A total of 17 films supported by Dubai’s Enjaaz programme are screening at this year’s edition of the festival, including Waleed Al Shehhi’s Dolphins and Mohammed Rashed Buali’s The Sleeping Tree, which are both receiving gala screenings.

The Muhr feature competition at this year’s DIFF also includes Enjaaz-supported features such as Goteborg winner Letter To The King and Yemen-set adaptation I Am Nujoom Age 10 And Divorced, along with documentaries such as Yahya Alabdallah’s The Council, Basam Fayed’s Diaires Of A Flying Dog and Nujoom Al Ghanem’s Nearby Sky.

“One of the major problems with producing great works of cinematic excellence is a lack of financial backing and industry support and programmes like Enjaaz can help complete films that may otherwise have not gained exposure,” says DIFF artistic director Masoud Amralla Al Ali. “We are delighted to see so many of the works we have backed go on to win international awards and wide acclaim.”

Lauched in 2007 as part of Dubai Film Market (DFM), Enjaaz supports post-production of Arab features, both fiction and documentary, up to a ceiling of $100,000. It also supports production of narrative shorts from filmmakers in the Gulf Cooperation Council (GCC) countries, up to a ceiling of $50,000.

The programme’s past successes have included Hany Abu Assad’s Omar, which won a special jury prize at Cannes, Haifa Al Mansour’s Wadjda, which won a BAFTA and 20 other awards, and Mohamed Khan’s Factory Girl, which took two prizes at last year’s DIFF and is Egypt’s submission for the Oscars.

“The way DFM operates, we look for gaps in the market – see what challenges Arab filmmakers are facing –  and try to do something about it,” explains DFM manager Samr Al Marzooqi.

“We saw there was a lack of money to produce short films in the GCC and that filmmakers needed to work on shorts as a stepping stone. But there was less need to fund shorts outside the GCC as countries such as Lebanon and Egypt have had film industries for decades.”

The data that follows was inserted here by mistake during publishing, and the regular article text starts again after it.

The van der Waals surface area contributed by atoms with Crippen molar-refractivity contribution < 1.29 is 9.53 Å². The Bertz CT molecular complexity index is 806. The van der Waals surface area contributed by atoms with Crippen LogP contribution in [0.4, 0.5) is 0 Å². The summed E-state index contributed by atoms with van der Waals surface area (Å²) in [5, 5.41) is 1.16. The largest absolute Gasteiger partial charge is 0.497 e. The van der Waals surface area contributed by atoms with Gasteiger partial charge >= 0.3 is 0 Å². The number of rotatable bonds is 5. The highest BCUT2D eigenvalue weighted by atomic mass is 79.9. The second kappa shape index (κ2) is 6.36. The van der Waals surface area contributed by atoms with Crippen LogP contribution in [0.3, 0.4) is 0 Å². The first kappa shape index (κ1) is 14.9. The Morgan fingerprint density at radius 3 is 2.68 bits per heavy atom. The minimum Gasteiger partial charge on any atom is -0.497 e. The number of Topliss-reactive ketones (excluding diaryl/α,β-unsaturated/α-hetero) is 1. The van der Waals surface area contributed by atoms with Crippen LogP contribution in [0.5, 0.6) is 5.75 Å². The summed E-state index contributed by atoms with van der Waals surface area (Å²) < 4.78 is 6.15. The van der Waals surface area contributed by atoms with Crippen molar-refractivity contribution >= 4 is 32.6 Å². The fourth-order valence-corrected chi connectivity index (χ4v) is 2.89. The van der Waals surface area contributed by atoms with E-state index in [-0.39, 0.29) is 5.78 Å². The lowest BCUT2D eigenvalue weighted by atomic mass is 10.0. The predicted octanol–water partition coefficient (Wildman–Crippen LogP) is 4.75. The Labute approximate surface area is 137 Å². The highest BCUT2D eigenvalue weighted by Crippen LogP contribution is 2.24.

However, DFM spotted a need for post-production funding right across the region.  “We saw that lots of films would start production, thinking they had enough money, but would go over-budget or just not have enough money for post or distribution,” Al Marzooqi adds. “Our aim was to make sure that these jewels don’t die.”

This year, Enjaaz has entered into a partnership with Emirates NBD, a leading banking group in the region, under which it is funding a selection of the programme’s feature films. In 2013, Watani Filmi played a similar role, and Enjaaz also collaborates with Abu Dhabi’s Image Nation on its GCC short films.

“We’ve realiased that the best way to make regional programmes sustainable is to enter into public-private partnerships,” says Al Marzooqi.

Support programmes such as Enjaaz and the funds established by the Abu Dhabi and Doha film festivals have become an essential component in film financing in the Arab world, especially as private institutions in the region are wary of investing in film.

Enjaaz has two annual funding cycles – concluding in February and July – and DIFF will announce the next round of grantees in February/March next year.

Full List of Enjaaz-supported films screening at DIFF 2014:

The Sleeping Tree – Mohammed Rashed Buali

Coffee For All Nations – Wafa Jamil

Nearby Sky – Nujoom Al Ghanem

The Council – Yahya Alabdallah

Diaries Of A Flying Dog – Bassem Fayad

In This Land Lay Graves Of Mine – Reine Mitri

The Sea Is Behind – Hicham Lasr

I’m Dead – Yacine Mohamed Benelhadj

A Long Night – Kamiran Betasi

Roshmia – Salim Abu Jabal

Bus 321 – Hussain Ali A. Almotlaq

Dolphins – Waleed Al Shehhi

Central Market – Saleh Nass

Bad Hunter – Sahim Omar Kalifa

I Am Nujoom Age 10 And Divorced – Khadija Al-Salami

A Letter To The King – Hisham Zaman

Sara 2014 – Khalil Al Mozayen